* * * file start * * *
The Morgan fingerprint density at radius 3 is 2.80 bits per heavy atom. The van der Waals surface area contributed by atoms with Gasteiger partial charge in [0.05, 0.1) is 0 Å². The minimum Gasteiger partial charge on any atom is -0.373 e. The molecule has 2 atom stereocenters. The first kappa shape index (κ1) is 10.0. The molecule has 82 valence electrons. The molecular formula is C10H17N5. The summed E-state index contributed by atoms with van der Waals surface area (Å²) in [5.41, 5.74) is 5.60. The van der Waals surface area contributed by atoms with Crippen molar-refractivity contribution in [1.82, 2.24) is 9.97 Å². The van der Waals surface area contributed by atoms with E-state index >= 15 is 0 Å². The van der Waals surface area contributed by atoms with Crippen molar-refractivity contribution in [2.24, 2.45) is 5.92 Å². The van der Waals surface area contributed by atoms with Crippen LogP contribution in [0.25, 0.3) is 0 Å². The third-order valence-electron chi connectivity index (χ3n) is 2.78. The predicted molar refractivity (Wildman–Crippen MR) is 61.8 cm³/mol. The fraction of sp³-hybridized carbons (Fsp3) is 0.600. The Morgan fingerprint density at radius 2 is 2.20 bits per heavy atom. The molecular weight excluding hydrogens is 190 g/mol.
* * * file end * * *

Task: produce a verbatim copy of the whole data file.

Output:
The Morgan fingerprint density at radius 3 is 2.80 bits per heavy atom. The van der Waals surface area contributed by atoms with Gasteiger partial charge in [0.05, 0.1) is 0 Å². The minimum Gasteiger partial charge on any atom is -0.373 e. The molecule has 2 atom stereocenters. The first kappa shape index (κ1) is 10.0. The molecule has 82 valence electrons. The molecular formula is C10H17N5. The summed E-state index contributed by atoms with van der Waals surface area (Å²) in [5.41, 5.74) is 5.60. The van der Waals surface area contributed by atoms with Crippen molar-refractivity contribution in [1.82, 2.24) is 9.97 Å². The van der Waals surface area contributed by atoms with E-state index >= 15 is 0 Å². The van der Waals surface area contributed by atoms with Crippen molar-refractivity contribution in [2.24, 2.45) is 5.92 Å². The van der Waals surface area contributed by atoms with Crippen LogP contribution in [0.25, 0.3) is 0 Å². The third-order valence-electron chi connectivity index (χ3n) is 2.78. The predicted molar refractivity (Wildman–Crippen MR) is 61.8 cm³/mol. The fraction of sp³-hybridized carbons (Fsp3) is 0.600. The Morgan fingerprint density at radius 2 is 2.20 bits per heavy atom. The molecular weight excluding hydrogens is 190 g/mol.